Comfort In The Dark Or What Waits In The Light

John and I were talking about regrets this morning and I clearly have many more than he does. Never someone to sit around waiting for change, I have often jumped at opportunities when perhaps I should have waited, but I have always been more afraid of missing something than making a wrong decision.

Ralph Waldo Emerson might have been speaking to me when he said. ” For everything you have missed, you have gained something else, and for everything you gain, you lose something else.”

I’ve heard people say and have said it myself, that everything that has happened in our lives makes us who we are now, but sometimes I still wonder what might have been different had I been more content to wait for the light of a new day to reach me instead of always trying to find my way out of the dark on my own.

There is something to be gained in patience, a virtue I have long needed to learn.

8 thoughts on “Comfort In The Dark Or What Waits In The Light

  1. This resonates with me very much. I am not a very patient person either, and as I revisit a physical location from my past of 19 years ago, I find myself occasionally wondering “what if”…I remember very clearly the forks in the road of my past…but I love my life now, so I have to figure that I took the best turns for me.

  2. Oh boy! I am the most impetuous leap before you look-er there is. I know just where you are coming from.

    I am going to use that Ralph Waldo Emerson quote, I love it.

  3. I firmly believe that people and events come into our lives for a reason. Sometimes that reason I want to ignore, but nonetheless they come. But what I’ve learned from it all is that the character it builds as we journey makes the leaps a little less scary and light the way for new dreams to be discovered. On another note being in the dark can be scary, but it can also heighten our other senses and allow us to think more clearly before stepping into the light.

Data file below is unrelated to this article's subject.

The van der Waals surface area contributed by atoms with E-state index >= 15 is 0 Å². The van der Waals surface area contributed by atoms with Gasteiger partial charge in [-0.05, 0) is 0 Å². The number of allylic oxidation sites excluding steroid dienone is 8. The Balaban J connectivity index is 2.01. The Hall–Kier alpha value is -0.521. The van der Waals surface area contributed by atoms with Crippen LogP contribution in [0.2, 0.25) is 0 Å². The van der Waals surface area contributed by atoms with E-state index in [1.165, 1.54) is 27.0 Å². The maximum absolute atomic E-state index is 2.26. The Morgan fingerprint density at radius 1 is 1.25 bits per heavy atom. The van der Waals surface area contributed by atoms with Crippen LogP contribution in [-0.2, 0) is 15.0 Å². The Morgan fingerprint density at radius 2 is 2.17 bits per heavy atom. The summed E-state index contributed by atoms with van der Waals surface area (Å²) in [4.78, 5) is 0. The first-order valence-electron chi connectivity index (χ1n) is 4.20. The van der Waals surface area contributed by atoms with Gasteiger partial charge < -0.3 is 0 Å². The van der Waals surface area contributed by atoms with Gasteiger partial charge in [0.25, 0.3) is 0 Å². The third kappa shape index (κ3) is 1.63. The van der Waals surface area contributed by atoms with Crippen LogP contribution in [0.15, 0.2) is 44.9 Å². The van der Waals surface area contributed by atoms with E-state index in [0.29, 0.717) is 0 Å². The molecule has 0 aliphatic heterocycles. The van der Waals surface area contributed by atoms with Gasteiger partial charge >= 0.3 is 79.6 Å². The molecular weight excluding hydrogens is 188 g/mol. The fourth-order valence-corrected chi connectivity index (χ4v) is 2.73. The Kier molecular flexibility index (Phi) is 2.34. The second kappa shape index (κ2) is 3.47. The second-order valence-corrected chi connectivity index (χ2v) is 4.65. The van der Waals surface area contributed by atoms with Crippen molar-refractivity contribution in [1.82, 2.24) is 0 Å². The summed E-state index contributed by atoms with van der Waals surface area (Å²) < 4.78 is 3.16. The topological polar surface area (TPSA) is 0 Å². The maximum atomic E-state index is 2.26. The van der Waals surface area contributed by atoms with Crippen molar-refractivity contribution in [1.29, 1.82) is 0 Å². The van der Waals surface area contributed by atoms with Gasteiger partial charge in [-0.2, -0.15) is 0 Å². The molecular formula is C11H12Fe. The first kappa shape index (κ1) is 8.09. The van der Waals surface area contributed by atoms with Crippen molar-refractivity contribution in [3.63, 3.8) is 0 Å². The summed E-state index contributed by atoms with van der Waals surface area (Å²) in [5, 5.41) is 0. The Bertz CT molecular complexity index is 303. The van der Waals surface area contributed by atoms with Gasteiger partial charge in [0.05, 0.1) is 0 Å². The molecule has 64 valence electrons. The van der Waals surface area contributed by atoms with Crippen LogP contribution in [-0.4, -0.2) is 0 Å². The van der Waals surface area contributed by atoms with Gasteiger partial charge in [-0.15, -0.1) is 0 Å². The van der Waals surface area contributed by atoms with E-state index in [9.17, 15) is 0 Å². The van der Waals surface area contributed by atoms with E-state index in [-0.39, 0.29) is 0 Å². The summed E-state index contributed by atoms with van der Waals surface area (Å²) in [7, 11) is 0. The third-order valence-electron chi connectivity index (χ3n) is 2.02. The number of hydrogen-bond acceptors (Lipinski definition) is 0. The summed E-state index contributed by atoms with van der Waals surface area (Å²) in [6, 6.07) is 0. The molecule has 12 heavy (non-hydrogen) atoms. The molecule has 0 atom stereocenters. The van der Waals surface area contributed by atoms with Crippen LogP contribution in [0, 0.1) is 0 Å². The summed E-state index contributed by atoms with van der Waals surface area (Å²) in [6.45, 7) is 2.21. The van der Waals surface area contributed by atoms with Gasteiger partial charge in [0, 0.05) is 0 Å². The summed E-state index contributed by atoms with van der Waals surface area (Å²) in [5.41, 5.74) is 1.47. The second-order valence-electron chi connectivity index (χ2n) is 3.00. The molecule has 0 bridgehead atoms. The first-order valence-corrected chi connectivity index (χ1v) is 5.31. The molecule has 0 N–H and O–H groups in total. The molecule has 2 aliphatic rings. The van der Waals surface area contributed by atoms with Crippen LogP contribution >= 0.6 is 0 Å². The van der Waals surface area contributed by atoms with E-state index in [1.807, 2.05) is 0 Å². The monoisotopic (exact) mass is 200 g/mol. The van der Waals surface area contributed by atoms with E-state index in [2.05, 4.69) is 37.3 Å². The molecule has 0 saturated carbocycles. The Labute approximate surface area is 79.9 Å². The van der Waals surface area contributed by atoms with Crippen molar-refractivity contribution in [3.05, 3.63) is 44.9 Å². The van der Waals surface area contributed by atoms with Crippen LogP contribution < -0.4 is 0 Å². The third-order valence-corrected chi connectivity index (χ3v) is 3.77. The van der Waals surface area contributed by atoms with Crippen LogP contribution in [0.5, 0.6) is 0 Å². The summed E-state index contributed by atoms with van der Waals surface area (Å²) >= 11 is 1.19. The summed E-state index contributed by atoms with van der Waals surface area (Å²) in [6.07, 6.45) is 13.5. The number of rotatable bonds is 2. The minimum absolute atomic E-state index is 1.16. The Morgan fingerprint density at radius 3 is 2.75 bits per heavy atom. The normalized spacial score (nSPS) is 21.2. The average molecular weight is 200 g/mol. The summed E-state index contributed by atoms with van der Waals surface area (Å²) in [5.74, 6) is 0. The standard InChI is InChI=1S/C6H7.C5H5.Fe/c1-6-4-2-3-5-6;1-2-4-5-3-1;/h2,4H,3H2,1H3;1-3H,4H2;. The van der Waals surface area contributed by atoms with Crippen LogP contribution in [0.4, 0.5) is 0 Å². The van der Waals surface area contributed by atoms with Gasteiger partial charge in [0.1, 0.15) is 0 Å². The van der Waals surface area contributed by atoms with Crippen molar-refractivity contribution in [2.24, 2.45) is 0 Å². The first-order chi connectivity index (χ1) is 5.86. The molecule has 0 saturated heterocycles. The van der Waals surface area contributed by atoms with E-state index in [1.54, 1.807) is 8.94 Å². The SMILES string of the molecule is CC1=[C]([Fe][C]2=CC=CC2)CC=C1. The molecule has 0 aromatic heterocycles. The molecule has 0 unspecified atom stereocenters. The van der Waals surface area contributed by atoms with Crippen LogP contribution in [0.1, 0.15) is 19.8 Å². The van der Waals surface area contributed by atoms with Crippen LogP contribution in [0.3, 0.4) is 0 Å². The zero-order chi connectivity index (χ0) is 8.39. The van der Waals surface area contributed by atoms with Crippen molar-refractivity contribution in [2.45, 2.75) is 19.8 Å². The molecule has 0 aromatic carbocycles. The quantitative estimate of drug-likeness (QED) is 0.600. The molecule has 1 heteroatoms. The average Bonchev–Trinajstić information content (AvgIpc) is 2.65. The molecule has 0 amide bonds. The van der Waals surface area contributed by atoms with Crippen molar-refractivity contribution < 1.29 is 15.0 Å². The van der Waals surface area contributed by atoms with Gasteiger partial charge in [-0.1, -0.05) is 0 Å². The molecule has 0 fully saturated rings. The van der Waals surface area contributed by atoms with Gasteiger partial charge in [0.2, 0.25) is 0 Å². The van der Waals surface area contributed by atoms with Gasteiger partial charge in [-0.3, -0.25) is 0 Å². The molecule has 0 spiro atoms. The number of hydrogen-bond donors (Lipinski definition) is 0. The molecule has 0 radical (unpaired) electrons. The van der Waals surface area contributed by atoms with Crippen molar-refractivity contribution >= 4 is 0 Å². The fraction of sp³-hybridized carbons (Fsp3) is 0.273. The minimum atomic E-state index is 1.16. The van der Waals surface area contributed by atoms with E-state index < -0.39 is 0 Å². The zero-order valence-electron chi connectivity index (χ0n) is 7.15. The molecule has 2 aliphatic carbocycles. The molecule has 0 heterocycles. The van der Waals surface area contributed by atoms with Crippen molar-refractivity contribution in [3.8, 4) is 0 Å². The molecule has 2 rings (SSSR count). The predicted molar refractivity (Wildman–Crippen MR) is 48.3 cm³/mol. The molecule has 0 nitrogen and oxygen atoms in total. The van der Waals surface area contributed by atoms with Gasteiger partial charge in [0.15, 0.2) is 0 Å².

Best wishes……Jennik

  4. I understand the idea of regrets well, and yet as much as I’d like to change things in the past, I can make those changes in the present and hope to do better this time….

    Here’s one way to think of it, if you’d change anything in your past, you might not now be happily married to John. Given that perspective, I hope you realize that everything, the good and the bad, has all brought you to this very happy place.

  5. I like the wisdom of your commenters! I don’t have any regrets in my life so far. Maybe I’m lucky or maybe just a bit young? There is still much of my life path to be travelled and hopefully I will live to rejoice the choices I am making and not regret them….

  6. I feel I am often the opposite. When in doubt I tend to hang on white knuckled where I am. At times in my life I’ve felt that not only have events happened to me that force me to change, but the process of change would not have been nearly as hard, had I embraced it earlier. I feel I would be a better person if I’d had the courage to learn to live better with the ambiguity, uncertainty and fear that is a part of all our lives, and at much earlier age. How much of that is 20-20 hindsight, I don’t know. I do know that the feeling of regret is a powerful force for change at least for me, and so maybe over the course of my life, it will all even out.

    Loads of material of more posts in here, Elizabeth!

  7. Hi Elizabeth,

    There’s no way to know what might be a regretful decision before you make it; you just have to trust that it’s the right decision for you at that time. Later, looking back on your life, you’ll connect the dots and see that all of your decisions (good and bad) lead you to this place of awareness and enabled you to be an inspiration to others.

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